Since you guys always recommend great videos and podcasts, I'd like to recommend to you to watch Hasan Minhaj's interview of Kevin O'Leary on the Daily Show this week. Kevin O'Leary is the stock market expert guy on CNBC, etc. It's such an excellent way of critically interviewing a public figure while making jokes. I did feel that some of the comments were almost a personal attack but a lot of it were a fair criticism.
Hi NL team,
A significant reserve of lithium was found in Jammu and Kashmir this month. See and here.
Worth getting both these guys to have a discussion on Hafta? Disappointed that this was not newsworthy to be mentioned on Hafta. Can you have somebody covering this on what will happen over the next few months?
In India, the BJP currently governs six states and it has also had a government at the centre for almost nine years. Can this be a cogent reason for media organisations like Wire, Caravan who claim they only "speak truth to power", and mainstream media including Indian Express and the Hindu have become the arm of Modi government to ignore opposition-governed states?
The foremost priorities of an outlet like Caravan are the RSS, Delhi police, central agencies (NIA, ED). Hence it has done cover stories on union ministers (S Jaishankar, Nirmala Sitharaman, Adityanath, Tushar Mehta). Caravan also reports on my home state Jammu & Kashmir (whole reportage pertains to Kashmir, our region Jammu has been completely snubbed).
NL, through its shows Newsance and Tippani, flags that the TV media doesn't conduct primetime debates on education, healthcare and unemployment crisis. But a section of digital media doesn't give two hoots about issues that impact the life of an ordinary citizen.
The question papers of government recruitment exams are being leaked both in BJP- and opposition-ruled states (J&K, Himachal, Uttarakhand, Haryana, UP, Rajasthan, Gujarat, Karnataka). When the assembly poll was held in Gujarat, NL did a story on paper leaks. I urge NL to do a Sena project on youth unemployment. The Modi government says a government job cannot be provided to every jobless individual. But at least it can fill vacant posts. Some data on vacant government posts in the union government is as follows:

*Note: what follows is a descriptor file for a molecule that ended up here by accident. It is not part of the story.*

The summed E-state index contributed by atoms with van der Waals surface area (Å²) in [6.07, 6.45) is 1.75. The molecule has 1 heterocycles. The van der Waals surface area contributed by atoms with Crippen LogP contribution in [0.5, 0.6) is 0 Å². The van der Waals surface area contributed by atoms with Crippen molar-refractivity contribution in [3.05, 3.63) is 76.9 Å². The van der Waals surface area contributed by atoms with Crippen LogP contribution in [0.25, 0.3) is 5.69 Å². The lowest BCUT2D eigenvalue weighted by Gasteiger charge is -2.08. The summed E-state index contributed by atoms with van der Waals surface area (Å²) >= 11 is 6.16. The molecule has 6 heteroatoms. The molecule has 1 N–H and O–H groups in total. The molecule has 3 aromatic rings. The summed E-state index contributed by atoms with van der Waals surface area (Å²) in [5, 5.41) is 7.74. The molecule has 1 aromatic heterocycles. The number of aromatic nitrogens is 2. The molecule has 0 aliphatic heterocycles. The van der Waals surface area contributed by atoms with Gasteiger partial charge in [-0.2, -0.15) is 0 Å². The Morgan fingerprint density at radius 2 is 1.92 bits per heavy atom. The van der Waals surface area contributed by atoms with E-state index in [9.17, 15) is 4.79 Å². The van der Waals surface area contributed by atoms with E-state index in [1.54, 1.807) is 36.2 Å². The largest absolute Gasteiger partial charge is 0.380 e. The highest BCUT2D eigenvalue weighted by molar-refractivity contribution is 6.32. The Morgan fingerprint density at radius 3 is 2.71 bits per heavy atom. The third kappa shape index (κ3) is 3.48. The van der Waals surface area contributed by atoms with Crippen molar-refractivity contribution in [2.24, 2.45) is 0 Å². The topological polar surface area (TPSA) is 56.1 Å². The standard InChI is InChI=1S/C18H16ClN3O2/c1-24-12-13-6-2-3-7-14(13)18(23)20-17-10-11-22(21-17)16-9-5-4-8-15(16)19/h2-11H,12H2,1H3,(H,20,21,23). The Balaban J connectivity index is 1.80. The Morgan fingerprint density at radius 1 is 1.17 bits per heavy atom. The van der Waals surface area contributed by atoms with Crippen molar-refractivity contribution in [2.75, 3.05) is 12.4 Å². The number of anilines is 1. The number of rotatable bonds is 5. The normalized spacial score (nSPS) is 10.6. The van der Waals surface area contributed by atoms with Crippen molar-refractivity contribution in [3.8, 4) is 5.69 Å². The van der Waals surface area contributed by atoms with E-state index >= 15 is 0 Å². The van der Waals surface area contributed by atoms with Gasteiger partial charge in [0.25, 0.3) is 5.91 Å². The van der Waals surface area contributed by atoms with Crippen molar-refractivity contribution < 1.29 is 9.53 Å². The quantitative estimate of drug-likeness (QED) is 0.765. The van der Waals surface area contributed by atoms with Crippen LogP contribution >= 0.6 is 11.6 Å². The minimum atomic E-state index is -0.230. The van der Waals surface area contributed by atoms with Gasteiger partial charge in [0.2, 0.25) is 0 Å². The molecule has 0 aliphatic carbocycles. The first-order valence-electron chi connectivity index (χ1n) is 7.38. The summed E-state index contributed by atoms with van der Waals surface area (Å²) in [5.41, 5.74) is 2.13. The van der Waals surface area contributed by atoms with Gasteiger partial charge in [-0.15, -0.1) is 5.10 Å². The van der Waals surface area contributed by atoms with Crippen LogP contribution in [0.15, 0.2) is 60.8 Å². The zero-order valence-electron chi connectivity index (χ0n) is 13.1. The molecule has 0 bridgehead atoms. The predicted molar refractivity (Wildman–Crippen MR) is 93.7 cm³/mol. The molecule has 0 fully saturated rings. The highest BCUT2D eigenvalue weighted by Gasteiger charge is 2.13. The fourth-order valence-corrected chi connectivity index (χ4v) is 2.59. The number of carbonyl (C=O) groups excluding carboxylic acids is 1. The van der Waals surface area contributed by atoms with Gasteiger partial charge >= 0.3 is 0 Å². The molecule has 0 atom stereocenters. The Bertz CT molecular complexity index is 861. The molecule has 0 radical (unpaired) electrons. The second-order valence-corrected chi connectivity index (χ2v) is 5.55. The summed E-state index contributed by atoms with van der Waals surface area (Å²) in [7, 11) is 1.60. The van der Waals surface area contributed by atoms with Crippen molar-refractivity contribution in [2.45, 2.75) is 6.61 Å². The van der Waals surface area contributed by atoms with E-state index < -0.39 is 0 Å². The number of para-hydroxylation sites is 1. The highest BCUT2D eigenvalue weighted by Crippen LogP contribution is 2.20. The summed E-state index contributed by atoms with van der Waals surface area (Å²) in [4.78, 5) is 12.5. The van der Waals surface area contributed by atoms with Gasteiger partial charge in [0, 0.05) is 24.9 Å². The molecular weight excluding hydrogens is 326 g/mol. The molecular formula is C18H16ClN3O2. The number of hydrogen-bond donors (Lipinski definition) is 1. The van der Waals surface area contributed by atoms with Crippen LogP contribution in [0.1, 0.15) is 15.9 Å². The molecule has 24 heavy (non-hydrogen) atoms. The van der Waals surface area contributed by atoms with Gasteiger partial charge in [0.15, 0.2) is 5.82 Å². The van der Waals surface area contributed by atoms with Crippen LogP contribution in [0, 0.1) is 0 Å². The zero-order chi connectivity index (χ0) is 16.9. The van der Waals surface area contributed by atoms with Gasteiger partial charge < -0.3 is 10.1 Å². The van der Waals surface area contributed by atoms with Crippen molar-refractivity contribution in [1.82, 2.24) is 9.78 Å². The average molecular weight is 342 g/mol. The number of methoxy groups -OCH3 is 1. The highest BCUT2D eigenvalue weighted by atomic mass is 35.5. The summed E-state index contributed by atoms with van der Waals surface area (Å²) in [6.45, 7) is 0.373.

Out of 40 lakh sanctioned posts in the union government, more than eight lakh are vacant. 3.5 lakh are vacant in the railways. In central universities, out of 18,956 teaching posts, 6,180 or 33.2 percent are vacant. The average vacancy in faculty positions across the 18 AIIMS, other than AIIMS Delhi, stands at 45.7 percent. In the IITs, out of 8,153 teaching positions, 3,253 or 40.3 percent are vacant.
In the central armed police forces, 83,127 posts are vacant.
I would like to end my very long letter by quoting an article by IIT Bombay professor Anurag Mehra:
The other buzzwords doing the rounds are “start-ups” and “entrepreneurship”. It is one thing to encourage start-ups and entrepreneurship but quite another to promote the wholesale hype that surrounds this. Start-ups are not – and never will be – a solution to the unemployment crisis. Merely establishing innovation councils or organising hackathons does not do anything to unleash any real innovation – a word used so widely so as to make it devoid of any original meaning. There is a pretence of being great disruptors, but the “dream” is mostly to make “millions of dollars”’ by being bought out quickly. Unsurprisingly, in almost all cases the great “innovative idea” of the start-up has nothing to do with the engineering discipline the student comes from.
Thank you for some excellent podcasts, interviews and the jewel in the crown newscance. You chided your colleague for not starting the Hafta with angrez apna lagaan…Could you explain to a largely ignored South Indian what it exactly means?
Also, why don’t you guys talk about Andhra? It’s in deep financial shit, employees are not being paid, pensions are being cut or not even being paid and the voice of the opposition is being stifled. Is Andhra not important enough for you northerners??
Keep up the good work.
Hi NL team
Great idea to start a series on historical figures. Much needed. Given the revisionism of history going on at the moment, it would be good to move beyond the usual suspects (heroes of the freedom struggle), and also go to the period between 1500-1800 AD. So guys like Babur and Akbar and Aurengzeb and, if you can handle it, a deep dive into Shivaji, with all those contradiction. People need to learn to approach history with nuance, and any dent in the superficial analysis and narratives that goes around will be a huge thing.